Dual pandemics — Covid-19 memorial flags as seen from the observation window of the African American History Museum in Washington, DC.
When we put out our action plan and commitment to anti-racism and Black lives in 2020, we weren’t sure how successful we would be. The plan, developed In consultation with the GOV/LAB team, included a list of activities and defined outcomes, which were important but hard to measure concretely. In addition to a Phase 0 aimed at connecting the dots between various MIT initiatives, the three primary phases of the plan were: 1) Aligning values and action; 2) Putting engaged scholarship ethos into practice; and 3) Changing norms; building the pipeline. A year later, the pandemic and its impacts still ongoing, we wanted to provide some reflections on our progress (slow) and our thoughts on how to move forward (mixed).
Phase 1. Aligning values and actions.
We made progress on education and training as well as communications. We didn’t get any feedback via the confidential feedback channels we set up, so we will plan to close those for the time being. Increasing educational efforts was low-hanging fruit that seemed to go well. One faculty member led on creating an informal reading list and some students formed mini reading groups to go through the materials. We also published a blog on what people in GOV/LAB were reading related to our commitment. We also co-hosted the #BlackintheIvory: Academia’s Role in Institutional Racism panel discussion with the MIT Communications Forum and Radius at MIT in Fall 2020, which sparked an open and honest conversation and had a good turn out.
Another positive step was the pilot mentorship program, which paired six MIT Political Science doctoral students with undergraduate researchers from local universities. Though a relatively small cohort, participants gained research experience and a better understanding of what a PhD program in political science might look like. The pilot was useful and had benefits for both graduate mentors and undergraduate researchers, and going forward we will plan to build on the lessons we learned and plug into other existing training efforts.
Phase II. Put engaged scholarship ethos into practice.
We made slow progress on bigger institutional issues, but continued to practice co-design with partners. This phase has perhaps the least-defined and measurable outcomes, and perhaps as a result we have limited outcomes to report. As research plans, travel, and major events remained on hold or delayed due to Covid, changing practices around allocating new research funding, and representation and participation at events was less of an immediate priority. We did undertake a number of Covid-19 related projects with partners, which were conducted remotely with an engaged scholarship approach.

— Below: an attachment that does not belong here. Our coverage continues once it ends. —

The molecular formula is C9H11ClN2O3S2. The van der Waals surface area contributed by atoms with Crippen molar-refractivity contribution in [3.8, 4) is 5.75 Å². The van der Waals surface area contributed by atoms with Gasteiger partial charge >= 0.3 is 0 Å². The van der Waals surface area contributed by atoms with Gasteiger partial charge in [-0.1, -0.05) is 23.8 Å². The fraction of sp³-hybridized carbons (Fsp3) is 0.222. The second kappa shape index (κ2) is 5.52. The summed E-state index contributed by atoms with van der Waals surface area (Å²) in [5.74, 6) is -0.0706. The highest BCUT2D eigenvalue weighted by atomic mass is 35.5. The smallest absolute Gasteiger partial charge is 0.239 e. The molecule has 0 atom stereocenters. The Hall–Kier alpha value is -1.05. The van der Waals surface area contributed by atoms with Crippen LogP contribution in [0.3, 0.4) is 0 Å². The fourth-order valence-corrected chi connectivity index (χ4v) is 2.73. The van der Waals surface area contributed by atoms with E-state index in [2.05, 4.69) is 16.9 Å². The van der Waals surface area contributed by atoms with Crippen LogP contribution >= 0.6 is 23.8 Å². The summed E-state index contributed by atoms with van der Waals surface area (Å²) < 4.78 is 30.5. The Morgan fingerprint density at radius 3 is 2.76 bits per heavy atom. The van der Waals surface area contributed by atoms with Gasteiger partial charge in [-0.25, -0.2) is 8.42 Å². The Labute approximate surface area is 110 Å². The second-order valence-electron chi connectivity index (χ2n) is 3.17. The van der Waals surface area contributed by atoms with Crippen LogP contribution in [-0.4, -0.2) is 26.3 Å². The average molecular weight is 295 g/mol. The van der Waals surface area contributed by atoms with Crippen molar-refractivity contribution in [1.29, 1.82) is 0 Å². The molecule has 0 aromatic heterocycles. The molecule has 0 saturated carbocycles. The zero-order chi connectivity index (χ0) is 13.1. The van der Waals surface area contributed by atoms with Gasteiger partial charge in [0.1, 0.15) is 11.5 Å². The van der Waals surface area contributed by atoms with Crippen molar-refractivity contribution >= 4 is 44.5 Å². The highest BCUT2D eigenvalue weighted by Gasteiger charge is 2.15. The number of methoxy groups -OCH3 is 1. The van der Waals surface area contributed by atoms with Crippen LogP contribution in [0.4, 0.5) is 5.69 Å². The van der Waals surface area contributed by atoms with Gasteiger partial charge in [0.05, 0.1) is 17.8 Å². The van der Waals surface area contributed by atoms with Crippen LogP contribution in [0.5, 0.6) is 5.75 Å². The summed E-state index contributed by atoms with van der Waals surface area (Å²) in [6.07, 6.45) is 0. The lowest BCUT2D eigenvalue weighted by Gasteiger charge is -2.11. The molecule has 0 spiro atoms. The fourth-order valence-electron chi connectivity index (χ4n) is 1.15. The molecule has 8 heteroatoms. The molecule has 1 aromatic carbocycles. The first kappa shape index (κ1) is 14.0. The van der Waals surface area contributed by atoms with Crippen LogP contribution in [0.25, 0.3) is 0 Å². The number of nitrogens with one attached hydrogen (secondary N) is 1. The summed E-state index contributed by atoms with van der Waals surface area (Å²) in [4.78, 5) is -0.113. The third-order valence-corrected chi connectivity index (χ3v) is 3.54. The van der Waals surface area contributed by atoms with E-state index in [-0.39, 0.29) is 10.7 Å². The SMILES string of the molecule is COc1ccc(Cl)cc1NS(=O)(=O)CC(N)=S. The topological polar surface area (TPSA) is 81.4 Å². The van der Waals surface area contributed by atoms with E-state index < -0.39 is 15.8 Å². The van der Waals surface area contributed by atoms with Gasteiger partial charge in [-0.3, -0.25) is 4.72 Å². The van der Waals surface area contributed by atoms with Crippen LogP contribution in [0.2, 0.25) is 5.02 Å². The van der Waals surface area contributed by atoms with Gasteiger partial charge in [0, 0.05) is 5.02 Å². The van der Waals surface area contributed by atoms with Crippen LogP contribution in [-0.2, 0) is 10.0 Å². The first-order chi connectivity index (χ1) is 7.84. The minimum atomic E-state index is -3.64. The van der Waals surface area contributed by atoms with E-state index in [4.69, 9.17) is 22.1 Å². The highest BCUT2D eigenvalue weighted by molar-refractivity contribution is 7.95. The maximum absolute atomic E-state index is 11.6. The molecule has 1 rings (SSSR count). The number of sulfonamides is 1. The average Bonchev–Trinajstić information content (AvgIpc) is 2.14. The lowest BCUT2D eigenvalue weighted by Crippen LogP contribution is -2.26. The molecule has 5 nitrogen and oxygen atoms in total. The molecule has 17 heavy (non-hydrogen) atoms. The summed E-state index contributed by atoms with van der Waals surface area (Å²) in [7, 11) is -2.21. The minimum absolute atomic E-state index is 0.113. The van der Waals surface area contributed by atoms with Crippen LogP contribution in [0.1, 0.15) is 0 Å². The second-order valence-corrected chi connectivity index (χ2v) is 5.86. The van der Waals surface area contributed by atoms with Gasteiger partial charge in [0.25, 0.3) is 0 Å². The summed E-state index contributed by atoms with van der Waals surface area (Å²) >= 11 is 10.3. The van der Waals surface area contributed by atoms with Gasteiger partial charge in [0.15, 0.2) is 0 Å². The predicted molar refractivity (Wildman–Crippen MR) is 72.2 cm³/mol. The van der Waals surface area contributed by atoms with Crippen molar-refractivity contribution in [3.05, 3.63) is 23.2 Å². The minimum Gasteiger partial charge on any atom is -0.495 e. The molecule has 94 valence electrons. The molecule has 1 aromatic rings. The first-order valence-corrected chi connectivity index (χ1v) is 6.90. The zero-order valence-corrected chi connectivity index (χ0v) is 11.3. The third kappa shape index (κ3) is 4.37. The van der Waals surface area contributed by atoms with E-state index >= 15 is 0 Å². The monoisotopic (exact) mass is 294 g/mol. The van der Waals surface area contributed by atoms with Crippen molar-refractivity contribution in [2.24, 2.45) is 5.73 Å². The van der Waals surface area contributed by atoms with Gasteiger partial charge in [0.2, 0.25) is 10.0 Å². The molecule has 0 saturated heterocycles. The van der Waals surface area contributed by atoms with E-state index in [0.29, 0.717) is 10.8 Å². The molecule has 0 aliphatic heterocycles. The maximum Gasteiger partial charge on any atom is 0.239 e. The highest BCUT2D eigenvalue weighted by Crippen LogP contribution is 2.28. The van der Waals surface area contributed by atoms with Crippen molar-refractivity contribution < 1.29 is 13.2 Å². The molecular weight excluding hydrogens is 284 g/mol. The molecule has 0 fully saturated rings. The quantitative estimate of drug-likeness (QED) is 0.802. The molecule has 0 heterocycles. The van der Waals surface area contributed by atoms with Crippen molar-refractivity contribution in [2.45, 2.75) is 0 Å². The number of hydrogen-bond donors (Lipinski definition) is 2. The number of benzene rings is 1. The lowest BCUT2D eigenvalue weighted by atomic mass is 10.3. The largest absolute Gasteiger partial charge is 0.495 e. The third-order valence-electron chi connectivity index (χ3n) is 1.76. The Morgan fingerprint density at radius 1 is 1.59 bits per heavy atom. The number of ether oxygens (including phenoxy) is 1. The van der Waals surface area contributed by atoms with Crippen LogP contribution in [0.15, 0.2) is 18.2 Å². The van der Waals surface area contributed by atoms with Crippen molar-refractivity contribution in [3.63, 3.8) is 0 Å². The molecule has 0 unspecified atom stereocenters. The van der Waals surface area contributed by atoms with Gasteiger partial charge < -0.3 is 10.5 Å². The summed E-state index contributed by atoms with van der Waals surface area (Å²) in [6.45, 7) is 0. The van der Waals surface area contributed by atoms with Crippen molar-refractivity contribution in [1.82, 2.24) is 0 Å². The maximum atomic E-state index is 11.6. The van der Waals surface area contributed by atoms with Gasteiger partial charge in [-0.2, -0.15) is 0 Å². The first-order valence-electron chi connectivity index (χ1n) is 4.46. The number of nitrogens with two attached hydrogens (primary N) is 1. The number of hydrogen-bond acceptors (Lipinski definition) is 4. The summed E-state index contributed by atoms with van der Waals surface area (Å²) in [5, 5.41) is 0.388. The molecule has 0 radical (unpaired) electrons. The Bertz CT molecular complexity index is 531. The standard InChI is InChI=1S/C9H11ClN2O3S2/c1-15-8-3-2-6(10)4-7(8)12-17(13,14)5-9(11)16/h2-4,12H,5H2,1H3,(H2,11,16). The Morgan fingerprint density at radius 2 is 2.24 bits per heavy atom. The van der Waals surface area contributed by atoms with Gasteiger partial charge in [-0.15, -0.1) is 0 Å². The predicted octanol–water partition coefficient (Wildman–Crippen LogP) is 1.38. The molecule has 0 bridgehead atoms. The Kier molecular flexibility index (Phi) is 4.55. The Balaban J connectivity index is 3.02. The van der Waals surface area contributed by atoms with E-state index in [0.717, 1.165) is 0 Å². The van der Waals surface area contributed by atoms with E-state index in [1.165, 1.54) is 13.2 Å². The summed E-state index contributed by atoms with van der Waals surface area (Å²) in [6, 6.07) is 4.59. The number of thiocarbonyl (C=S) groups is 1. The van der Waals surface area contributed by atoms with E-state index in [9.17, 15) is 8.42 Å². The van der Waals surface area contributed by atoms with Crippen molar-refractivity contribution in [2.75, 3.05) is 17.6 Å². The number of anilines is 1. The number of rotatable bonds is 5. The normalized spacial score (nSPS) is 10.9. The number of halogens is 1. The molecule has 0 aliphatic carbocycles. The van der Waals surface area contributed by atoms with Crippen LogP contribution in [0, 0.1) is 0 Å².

Phase III: Changing norms; building the pipeline.
After some back and forth, we determined this system-scale effort to be beyond the scope of what we could realistically lead on, given the size and positionality of our lab. We were quick to prioritize the development of our lab’s action plan, but questions also arose about how to integrate our work into efforts led by the Department of Political Science or the School of Humanities & Social Sciences (SHASS) where our lab sits. We knew from conversations with students already engaged in graduate affairs advocacy that there were coordinated efforts already in place so we didn’t want to create double duty for people already doing the work. At the same time, we wanted to take responsibility within our lab so we moved forward with an internal plan because we thought the process would be valuable as a groundswell signal. Developing the plan was an important grassroots effort, but at the same time, power and bandwidth as a small lab is limited. We recognized that some of the actions with respect to diversifying the pipeline, such as recruitment and admissions, were beyond our scope and best supported at the departmental and school levels.
Challenges and lessons learned
The Covid-19 pandemic has been a persistent source of uncertainty and stress for the community. As last year wound down, people seemed to have less time and energy to move forward on the bigger systematic aspects of our plan (Phase III). One critical lesson for us has been to think actively about balancing the ambition of the plan to address a major, systemic problem while also sustaining momentum during unprecedented times of social distance and disconnect.
Another challenge has been that people at MIT often have a preference for quantitative empirics so when it comes to implementing a new policy, everyone wants to know the evidence on what works. Though there is a wealth of research on the problems of inequity and hidden agendas within political science as a discipline, it was difficult to find the kind of hard data people wanted to inform the best strategy. This is likely due to the nature of the problem, and in our experience stymied efforts to bring in more diversity of perspectives and scholars on this issue.
Going forward, we developed an annotated version of the action plan with notes on each action item, which we will keep online as a record. Rather than continuing to report on these action items we plan to integrate our work with school and institutional efforts, for example, SHASS Diversity Predoctoral Fellowships, MIT’s Strategic Action Plan for Diversity, Equity, and Inclusion and MIT’s Summer Research Program. By joining these efforts, we aim to have a bigger combined impact, while continuing to push for and practice the values laid out in our commitment.